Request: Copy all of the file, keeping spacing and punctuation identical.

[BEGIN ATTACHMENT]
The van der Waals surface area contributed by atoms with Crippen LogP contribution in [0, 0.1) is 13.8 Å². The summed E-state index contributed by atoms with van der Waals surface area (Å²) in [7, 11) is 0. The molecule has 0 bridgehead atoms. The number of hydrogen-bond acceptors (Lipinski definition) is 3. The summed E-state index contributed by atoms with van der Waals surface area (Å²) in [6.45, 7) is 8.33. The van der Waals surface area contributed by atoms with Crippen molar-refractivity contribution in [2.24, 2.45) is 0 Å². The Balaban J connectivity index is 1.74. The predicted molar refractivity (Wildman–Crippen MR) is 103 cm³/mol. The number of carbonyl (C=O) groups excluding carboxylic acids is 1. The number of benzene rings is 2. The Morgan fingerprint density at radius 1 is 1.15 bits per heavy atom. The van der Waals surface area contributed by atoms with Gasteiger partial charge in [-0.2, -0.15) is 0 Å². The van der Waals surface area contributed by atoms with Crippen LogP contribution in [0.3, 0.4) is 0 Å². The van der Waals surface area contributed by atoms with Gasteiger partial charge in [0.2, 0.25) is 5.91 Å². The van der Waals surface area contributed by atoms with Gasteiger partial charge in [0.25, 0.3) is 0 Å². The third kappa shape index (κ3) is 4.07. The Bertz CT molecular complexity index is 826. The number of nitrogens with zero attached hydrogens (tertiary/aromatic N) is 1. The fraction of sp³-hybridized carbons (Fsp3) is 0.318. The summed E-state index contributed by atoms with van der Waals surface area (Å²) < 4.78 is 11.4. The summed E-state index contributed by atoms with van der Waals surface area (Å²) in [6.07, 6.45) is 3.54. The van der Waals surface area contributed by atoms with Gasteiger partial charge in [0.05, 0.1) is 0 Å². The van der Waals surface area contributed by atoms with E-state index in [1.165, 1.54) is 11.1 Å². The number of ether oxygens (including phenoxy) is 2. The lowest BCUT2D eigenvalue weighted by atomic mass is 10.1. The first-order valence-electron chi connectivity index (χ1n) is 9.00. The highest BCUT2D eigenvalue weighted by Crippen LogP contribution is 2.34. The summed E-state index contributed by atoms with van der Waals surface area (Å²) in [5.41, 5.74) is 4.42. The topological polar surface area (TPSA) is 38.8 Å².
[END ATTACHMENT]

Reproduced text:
The van der Waals surface area contributed by atoms with Crippen LogP contribution in [0, 0.1) is 13.8 Å². The summed E-state index contributed by atoms with van der Waals surface area (Å²) in [7, 11) is 0. The molecule has 0 bridgehead atoms. The number of hydrogen-bond acceptors (Lipinski definition) is 3. The summed E-state index contributed by atoms with van der Waals surface area (Å²) in [6.45, 7) is 8.33. The van der Waals surface area contributed by atoms with Crippen molar-refractivity contribution in [2.24, 2.45) is 0 Å². The Balaban J connectivity index is 1.74. The predicted molar refractivity (Wildman–Crippen MR) is 103 cm³/mol. The number of carbonyl (C=O) groups excluding carboxylic acids is 1. The number of benzene rings is 2. The Morgan fingerprint density at radius 1 is 1.15 bits per heavy atom. The van der Waals surface area contributed by atoms with Gasteiger partial charge in [-0.2, -0.15) is 0 Å². The van der Waals surface area contributed by atoms with Crippen LogP contribution in [0.3, 0.4) is 0 Å². The van der Waals surface area contributed by atoms with Gasteiger partial charge in [0.2, 0.25) is 5.91 Å². The van der Waals surface area contributed by atoms with Gasteiger partial charge in [0.25, 0.3) is 0 Å². The third kappa shape index (κ3) is 4.07. The Bertz CT molecular complexity index is 826. The number of nitrogens with zero attached hydrogens (tertiary/aromatic N) is 1. The fraction of sp³-hybridized carbons (Fsp3) is 0.318. The summed E-state index contributed by atoms with van der Waals surface area (Å²) < 4.78 is 11.4. The summed E-state index contributed by atoms with van der Waals surface area (Å²) in [6.07, 6.45) is 3.54. The van der Waals surface area contributed by atoms with Gasteiger partial charge in [0.05, 0.1) is 0 Å². The van der Waals surface area contributed by atoms with E-state index in [1.165, 1.54) is 11.1 Å². The number of ether oxygens (including phenoxy) is 2. The lowest BCUT2D eigenvalue weighted by atomic mass is 10.1. The first-order valence-electron chi connectivity index (χ1n) is 9.00. The highest BCUT2D eigenvalue weighted by Crippen LogP contribution is 2.34. The summed E-state index contributed by atoms with van der Waals surface area (Å²) in [5.41, 5.74) is 4.42. The topological polar surface area (TPSA) is 38.8 Å².